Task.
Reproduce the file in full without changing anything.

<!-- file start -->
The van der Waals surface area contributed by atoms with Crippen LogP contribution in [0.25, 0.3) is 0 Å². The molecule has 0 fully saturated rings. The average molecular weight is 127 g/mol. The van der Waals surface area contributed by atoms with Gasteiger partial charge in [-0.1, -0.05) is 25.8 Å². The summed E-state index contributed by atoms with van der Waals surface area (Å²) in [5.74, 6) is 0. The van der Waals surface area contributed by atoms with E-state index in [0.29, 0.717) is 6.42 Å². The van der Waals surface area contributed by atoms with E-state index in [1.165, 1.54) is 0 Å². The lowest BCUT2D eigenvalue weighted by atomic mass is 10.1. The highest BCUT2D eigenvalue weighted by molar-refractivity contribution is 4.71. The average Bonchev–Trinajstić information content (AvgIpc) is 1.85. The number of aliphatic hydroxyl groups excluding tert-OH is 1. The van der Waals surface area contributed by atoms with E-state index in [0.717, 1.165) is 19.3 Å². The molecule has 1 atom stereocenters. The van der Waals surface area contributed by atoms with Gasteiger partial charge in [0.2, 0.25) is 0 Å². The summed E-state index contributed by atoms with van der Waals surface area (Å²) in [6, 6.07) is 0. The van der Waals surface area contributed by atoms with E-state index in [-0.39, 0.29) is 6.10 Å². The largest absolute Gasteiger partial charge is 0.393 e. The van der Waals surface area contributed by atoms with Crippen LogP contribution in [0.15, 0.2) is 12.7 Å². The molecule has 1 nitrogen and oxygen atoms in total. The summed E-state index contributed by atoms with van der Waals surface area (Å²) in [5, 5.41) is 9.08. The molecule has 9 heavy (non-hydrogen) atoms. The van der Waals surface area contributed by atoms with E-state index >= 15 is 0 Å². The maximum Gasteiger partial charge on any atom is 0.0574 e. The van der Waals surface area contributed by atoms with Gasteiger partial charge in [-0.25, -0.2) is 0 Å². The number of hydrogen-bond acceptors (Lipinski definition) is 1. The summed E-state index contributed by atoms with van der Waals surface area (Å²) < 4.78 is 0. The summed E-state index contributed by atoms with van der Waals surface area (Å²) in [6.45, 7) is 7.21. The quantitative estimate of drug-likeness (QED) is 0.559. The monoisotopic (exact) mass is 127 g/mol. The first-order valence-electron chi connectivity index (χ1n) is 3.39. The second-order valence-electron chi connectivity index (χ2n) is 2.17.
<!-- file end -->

The van der Waals surface area contributed by atoms with Crippen LogP contribution in [0.25, 0.3) is 0 Å². The molecule has 0 fully saturated rings. The average molecular weight is 127 g/mol. The van der Waals surface area contributed by atoms with Gasteiger partial charge in [-0.1, -0.05) is 25.8 Å². The summed E-state index contributed by atoms with van der Waals surface area (Å²) in [5.74, 6) is 0. The van der Waals surface area contributed by atoms with E-state index in [0.29, 0.717) is 6.42 Å². The van der Waals surface area contributed by atoms with E-state index in [1.165, 1.54) is 0 Å². The lowest BCUT2D eigenvalue weighted by atomic mass is 10.1. The highest BCUT2D eigenvalue weighted by molar-refractivity contribution is 4.71. The average Bonchev–Trinajstić information content (AvgIpc) is 1.85. The number of aliphatic hydroxyl groups excluding tert-OH is 1. The van der Waals surface area contributed by atoms with E-state index in [0.717, 1.165) is 19.3 Å². The molecule has 1 atom stereocenters. The van der Waals surface area contributed by atoms with Gasteiger partial charge in [0.2, 0.25) is 0 Å². The summed E-state index contributed by atoms with van der Waals surface area (Å²) in [6, 6.07) is 0. The van der Waals surface area contributed by atoms with E-state index in [-0.39, 0.29) is 6.10 Å². The largest absolute Gasteiger partial charge is 0.393 e. The van der Waals surface area contributed by atoms with Crippen LogP contribution in [0.15, 0.2) is 12.7 Å². The molecule has 1 nitrogen and oxygen atoms in total. The summed E-state index contributed by atoms with van der Waals surface area (Å²) in [5, 5.41) is 9.08. The molecule has 9 heavy (non-hydrogen) atoms. The van der Waals surface area contributed by atoms with E-state index >= 15 is 0 Å². The maximum Gasteiger partial charge on any atom is 0.0574 e. The van der Waals surface area contributed by atoms with Gasteiger partial charge in [-0.25, -0.2) is 0 Å². The number of hydrogen-bond acceptors (Lipinski definition) is 1. The summed E-state index contributed by atoms with van der Waals surface area (Å²) < 4.78 is 0. The summed E-state index contributed by atoms with van der Waals surface area (Å²) in [6.45, 7) is 7.21. The quantitative estimate of drug-likeness (QED) is 0.559. The monoisotopic (exact) mass is 127 g/mol. The first-order valence-electron chi connectivity index (χ1n) is 3.39. The second-order valence-electron chi connectivity index (χ2n) is 2.17.